Nelson Mandela: A life in pictures
Nelson Mandela and his wife Winnie in this undated file picture.
HARTFORD, Conn. (AP) — Two decades into a fight over the case of a brain-damaged defendant, Richard Lapointe’s supporters claimed their first victory Monday as a Connecticut court ordered a new trial for the man serving life in prison for the rape and killing of his former wife’s 88-year-old grandmother.
Supporters and advocates for people with mental disabilities have argued for years that Lapointe could not have committed the 1987 killing, insisting his mental capacity made him vulnerable to making false confessions. High-profile supporters such as writers Arthur Miller and William Styron rallied to prove his innocence.
On Monday, the state Appellate Court ruled that prosecutors suppressed key evidence during Lapointe’s trial that may have supported an alibi that he was home watching television when Bernice Martin was killed. Martin was found raped, stabbed and strangled in her burning Manchester apartment.
“It’s been 20 years and we’re delighted that we have a shot at another trial,” said George Ducharme, a retired college professor who lives in Granby and has been among the dozens of members of Friends of Richard Lapointe. “It’s been one disappointment after another, and one defeat after another, and this is the first true victory to approach justice.”
Lapointe’s supporters lost two previous rounds of appeals. The state Supreme Court upheld his convictions in 1996 and the U.S. Supreme Court later declined to hear the case. The Appellate Court ruling overturned a lower court decision that rejected Lapointe’s claims.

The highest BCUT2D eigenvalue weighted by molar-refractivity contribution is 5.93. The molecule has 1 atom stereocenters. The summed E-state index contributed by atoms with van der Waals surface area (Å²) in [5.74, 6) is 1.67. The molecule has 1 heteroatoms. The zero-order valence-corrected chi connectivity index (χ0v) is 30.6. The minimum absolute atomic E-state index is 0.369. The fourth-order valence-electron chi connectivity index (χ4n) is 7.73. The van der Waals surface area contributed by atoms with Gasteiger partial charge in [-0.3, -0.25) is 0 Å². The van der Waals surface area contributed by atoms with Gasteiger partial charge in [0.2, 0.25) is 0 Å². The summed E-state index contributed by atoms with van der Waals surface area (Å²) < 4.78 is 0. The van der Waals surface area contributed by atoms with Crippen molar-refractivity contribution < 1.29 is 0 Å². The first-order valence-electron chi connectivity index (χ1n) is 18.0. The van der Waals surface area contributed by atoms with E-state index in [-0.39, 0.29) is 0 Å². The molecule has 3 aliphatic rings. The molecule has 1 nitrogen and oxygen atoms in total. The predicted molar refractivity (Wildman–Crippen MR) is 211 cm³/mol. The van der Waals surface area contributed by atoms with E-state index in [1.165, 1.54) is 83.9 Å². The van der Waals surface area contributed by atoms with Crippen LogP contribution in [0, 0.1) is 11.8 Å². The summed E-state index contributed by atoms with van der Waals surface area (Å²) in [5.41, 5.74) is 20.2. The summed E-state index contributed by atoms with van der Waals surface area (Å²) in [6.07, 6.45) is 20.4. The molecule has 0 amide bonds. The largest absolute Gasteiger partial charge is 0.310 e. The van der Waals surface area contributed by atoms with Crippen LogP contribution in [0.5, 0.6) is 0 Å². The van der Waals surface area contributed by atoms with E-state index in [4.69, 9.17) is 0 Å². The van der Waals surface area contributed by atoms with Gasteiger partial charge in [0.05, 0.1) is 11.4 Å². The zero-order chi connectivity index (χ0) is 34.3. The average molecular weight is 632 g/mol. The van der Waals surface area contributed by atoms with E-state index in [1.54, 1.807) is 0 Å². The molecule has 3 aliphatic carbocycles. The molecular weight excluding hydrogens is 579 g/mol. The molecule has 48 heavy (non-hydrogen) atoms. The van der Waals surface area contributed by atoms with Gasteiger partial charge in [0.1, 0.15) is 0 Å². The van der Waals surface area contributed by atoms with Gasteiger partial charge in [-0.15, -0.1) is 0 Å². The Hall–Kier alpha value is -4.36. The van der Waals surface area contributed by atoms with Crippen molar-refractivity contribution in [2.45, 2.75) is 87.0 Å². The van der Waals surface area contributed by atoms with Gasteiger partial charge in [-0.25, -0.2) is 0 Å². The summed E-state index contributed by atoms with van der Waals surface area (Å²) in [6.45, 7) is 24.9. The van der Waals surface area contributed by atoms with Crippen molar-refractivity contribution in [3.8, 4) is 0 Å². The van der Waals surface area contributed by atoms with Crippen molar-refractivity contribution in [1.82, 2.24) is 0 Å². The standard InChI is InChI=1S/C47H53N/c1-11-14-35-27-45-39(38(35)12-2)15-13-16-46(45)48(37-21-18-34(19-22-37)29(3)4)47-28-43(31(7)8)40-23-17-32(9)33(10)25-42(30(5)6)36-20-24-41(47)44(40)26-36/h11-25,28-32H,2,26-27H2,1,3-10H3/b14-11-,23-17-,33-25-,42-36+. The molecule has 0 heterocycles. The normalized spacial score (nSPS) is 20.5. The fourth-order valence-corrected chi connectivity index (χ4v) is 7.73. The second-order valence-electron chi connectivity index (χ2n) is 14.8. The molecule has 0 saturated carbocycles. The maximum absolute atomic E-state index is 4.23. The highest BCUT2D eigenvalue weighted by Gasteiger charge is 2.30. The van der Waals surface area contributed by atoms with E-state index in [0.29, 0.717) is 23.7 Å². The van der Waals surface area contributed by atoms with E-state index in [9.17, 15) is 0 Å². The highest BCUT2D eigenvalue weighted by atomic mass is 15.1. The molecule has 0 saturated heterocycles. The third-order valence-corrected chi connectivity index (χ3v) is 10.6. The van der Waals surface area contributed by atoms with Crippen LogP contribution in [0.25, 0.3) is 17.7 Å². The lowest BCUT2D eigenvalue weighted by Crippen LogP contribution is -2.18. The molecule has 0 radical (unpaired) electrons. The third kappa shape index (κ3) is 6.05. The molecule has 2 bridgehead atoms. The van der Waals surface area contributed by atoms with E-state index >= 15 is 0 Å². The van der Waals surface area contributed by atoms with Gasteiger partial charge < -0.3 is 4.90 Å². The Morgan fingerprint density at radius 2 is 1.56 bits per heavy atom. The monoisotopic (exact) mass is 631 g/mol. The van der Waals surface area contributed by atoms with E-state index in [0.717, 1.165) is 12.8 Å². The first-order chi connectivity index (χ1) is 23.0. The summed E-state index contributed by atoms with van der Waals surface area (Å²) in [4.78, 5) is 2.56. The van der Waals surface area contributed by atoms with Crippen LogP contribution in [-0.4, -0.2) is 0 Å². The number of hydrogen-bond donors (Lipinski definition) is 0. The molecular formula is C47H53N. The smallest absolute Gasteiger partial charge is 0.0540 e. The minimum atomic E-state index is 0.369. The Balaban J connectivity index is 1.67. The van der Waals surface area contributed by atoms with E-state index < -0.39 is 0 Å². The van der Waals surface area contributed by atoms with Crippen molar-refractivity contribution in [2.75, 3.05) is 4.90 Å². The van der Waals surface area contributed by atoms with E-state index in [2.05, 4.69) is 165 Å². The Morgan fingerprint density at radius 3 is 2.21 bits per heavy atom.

A new trial, however, is not certain. State prosecutors said Monday that they were reviewing the ruling and hadn’t decided whether to appeal to the state Supreme Court.
Paul Casteleiro, a Hoboken, N.J., lawyer who represented Lapointe in the latest appeal, said he was pleased nonetheless and planned to seek bail for his client.
“It’s a great day for justice,” Casteleiro said. “It’s taken 20 years for the court to recognize the injustice that was committed here. He’s an innocent man in prison.”
Lapointe, 66, was convicted in 1992 of murder, arson, sexual assault and other crimes in Martin’s killing and was sentenced to life in prison without the possibility of release. Key evidence included the confessions, which Manchester police obtained after questioning Lapointe for more than nine hours.
The state’s second-highest court said it ordered a new trial because the state didn’t disclose information about the burn time of the fire in Martin’s apartment. The information was among notes taken by a Manchester police officer, who jotted down that the fire had been burning for 30 to 40 minutes before firefighters arrived at around 8:30 p.m. on March 8, 1987.
Lapointe’s wife, Karen Martin, told authorities that the only time her husband was not in her sight that night was between 6:15 p.m. and 7 p.m., when she gave their son a bath. And Lapointe’s lawyers cited testimony by experts who said the fire couldn’t have been started any earlier than 7:30 p.m., although other experts gave conflicting testimony.
Judge Bethany Alford wrote in the 3-0 ruling that the state failing to disclose the information to the defense “affected the overall fairness of the trial and was so unfair as to undermine our confidence in the jury’s verdict.”
As a boy, Lapointe was diagnosed with Dandy-Walker Syndrome, a congenital condition where a cyst forms on the brain from a buildup of fluid on the skull. He had five operations but suffered brain damage that left him with recurring headaches, dizziness and a short attention span. He was unable to finish high school.
Lapointe still led a seemingly normal life. He always had a job doing some sort of physical labor, such as dishwashing, and he even served as president of his condominium association. Prosecutors said his IQ was average.